Birds of Goa
Day 1 we spent shooting the Blue-eared kingfisher near the Tambdi Surla temple. Needless to say it was a lifer for me.
While shooting the kingfisher there were some distractions nearby...
... and we had a quick glance of the historic temple
Next day we were birding near the Bondla forest and this chestnut -tailed starling was having it's breakfast.
The Malabar region is known for the Malabar Grey hornbill. Here is an extreme closeup and I never knew Hornbills had eyelashes !!
this one trying to hold on to a dropping fruit.
The purple sunbird was common
and so was the Black-Hooded Oriole.
A Brown Headed barbet
a Pompadour green pigeon which looked well fed and barely moved
We then moved on to another area and did spot a Trogon from far. There was a white bellied blue flycatcher
and a Brown-breasted flycatcher
In the second half we saw the Srilankan Frogmouth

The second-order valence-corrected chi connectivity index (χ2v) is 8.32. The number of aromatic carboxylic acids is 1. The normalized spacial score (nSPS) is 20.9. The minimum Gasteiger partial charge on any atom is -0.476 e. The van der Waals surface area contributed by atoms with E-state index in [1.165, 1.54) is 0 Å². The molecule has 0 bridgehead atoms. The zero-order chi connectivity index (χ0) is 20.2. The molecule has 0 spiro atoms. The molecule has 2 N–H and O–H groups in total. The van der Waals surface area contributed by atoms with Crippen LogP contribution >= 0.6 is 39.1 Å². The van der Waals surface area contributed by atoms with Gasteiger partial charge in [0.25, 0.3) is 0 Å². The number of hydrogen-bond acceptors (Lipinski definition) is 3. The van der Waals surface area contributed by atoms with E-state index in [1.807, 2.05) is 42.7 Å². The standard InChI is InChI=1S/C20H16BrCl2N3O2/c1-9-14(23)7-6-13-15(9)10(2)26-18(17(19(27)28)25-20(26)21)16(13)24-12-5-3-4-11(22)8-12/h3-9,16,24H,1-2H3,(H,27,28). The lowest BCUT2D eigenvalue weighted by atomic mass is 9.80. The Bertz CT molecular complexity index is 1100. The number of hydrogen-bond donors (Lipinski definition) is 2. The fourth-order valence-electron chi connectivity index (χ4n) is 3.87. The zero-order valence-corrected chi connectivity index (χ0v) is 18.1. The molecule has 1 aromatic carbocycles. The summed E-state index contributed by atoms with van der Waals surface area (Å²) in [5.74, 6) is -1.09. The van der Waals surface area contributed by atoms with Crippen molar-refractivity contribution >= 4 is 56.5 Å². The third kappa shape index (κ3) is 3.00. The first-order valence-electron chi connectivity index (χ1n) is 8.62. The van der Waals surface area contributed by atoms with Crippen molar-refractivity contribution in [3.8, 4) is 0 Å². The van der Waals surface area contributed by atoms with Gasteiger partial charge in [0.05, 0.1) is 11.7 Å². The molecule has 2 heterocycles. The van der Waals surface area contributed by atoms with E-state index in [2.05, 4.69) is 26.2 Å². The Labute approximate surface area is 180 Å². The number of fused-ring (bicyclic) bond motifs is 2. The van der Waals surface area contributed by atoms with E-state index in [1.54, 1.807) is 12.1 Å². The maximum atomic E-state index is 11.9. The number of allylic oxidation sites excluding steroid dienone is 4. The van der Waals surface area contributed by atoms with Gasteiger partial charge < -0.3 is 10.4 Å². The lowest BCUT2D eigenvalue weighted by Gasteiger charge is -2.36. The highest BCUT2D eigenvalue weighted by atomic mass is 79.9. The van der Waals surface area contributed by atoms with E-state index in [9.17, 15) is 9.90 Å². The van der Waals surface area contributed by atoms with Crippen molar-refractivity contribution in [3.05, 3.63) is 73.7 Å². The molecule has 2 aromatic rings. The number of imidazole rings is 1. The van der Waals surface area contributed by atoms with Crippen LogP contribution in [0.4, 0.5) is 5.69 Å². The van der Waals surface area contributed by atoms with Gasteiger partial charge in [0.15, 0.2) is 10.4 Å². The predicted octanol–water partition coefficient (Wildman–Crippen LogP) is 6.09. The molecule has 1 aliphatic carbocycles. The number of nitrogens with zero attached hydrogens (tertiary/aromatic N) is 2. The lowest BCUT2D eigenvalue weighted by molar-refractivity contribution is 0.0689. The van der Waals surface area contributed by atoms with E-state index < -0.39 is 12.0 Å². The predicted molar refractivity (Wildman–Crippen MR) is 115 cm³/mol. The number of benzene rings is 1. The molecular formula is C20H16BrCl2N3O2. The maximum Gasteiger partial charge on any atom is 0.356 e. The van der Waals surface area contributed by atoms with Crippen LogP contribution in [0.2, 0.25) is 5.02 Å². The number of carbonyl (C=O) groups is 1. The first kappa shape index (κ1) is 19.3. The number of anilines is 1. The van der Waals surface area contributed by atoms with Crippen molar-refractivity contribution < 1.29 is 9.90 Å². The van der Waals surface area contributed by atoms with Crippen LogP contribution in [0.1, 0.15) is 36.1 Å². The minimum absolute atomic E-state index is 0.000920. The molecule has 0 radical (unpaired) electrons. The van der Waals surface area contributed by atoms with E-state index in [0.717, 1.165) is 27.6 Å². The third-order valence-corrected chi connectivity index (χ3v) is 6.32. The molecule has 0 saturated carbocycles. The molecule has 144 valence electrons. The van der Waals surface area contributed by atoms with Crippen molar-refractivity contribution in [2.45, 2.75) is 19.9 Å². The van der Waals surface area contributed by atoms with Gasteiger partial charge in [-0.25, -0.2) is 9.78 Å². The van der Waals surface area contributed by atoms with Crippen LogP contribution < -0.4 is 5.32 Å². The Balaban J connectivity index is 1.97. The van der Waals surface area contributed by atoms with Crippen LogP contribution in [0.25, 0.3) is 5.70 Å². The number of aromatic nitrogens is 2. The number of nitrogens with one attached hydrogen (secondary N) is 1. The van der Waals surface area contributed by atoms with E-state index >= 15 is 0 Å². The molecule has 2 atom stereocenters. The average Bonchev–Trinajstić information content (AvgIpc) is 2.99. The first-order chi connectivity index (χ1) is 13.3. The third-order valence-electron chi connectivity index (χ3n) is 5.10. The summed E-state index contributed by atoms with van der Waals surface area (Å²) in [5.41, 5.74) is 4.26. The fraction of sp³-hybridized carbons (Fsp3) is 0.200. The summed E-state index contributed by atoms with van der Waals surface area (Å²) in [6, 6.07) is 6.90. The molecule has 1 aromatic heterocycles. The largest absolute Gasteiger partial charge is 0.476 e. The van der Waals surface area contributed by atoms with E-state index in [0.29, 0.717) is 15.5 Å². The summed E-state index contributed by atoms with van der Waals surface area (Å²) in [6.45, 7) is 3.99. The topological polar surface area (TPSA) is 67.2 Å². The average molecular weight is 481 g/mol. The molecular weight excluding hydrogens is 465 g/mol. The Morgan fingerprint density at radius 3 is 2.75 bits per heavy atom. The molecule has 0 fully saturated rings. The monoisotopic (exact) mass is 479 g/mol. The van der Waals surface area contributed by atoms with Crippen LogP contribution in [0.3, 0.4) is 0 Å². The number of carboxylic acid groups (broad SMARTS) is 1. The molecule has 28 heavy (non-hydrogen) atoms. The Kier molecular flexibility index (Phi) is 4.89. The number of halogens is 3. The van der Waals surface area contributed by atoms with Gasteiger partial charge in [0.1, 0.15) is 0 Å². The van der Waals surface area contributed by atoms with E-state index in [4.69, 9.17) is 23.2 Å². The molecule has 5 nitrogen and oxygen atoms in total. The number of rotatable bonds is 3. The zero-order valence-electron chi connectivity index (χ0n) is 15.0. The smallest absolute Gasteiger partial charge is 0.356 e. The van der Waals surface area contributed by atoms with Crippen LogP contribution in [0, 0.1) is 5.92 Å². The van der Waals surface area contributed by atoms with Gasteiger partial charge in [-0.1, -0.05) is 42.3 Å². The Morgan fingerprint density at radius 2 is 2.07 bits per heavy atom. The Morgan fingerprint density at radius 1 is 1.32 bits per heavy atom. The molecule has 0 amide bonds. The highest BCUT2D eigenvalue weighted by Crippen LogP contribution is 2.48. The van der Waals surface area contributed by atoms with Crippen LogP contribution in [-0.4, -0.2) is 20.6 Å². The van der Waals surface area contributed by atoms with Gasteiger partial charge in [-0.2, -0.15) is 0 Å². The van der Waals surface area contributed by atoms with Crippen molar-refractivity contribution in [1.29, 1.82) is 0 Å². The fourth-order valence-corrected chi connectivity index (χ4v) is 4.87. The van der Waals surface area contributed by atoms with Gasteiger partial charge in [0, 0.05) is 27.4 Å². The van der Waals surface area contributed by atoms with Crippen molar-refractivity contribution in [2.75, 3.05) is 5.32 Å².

Day 3 we started shooting in the campus of Nature's nest. It is usually a feast time in the morning with a Purple sunbird immersed in nectar and pollen !!
a little spider hunter
and a vernal hanging parrot
Later we went towards the Tambdi Surla temple and got this rare Dark-Fronted Babbler
In the second half we went for a boat ride in Zuari river
and saw the Osprey
a distant ( and not clean) shot of the collared kingfisher
Lots of Brahminy kites
and an Eurasian curlew
On the final day ( Day 4) we were scheduled to catch flights in the afternoon.We started with a few shots of the Thick billed flowerpecker
and the Nilgiri flowerpecker
But we were desperate to catch a glimpse of Malabar Trogon. We could hear their calls but it continued to be elusive. In the meanwhile I got to the see the Brown-breasted Flycatcher
and the Yellow-browed Bulbul
and as luck would have it I heard some frantic summons saying that the trogon has been spotted. The Trogon is a bird that hardly makes a sound and also is very steady. It is difficult to spot because of lack of movement and sound. The Malabar Trogon (female) was right in front of me.
After a few mins we spotted the male..
and ended with spotting a juvenile as well.
What a day to end spotting an entire family of Malabar trogons. With hearftul of content and gratitude we left for our flights from Goa :)
More photos here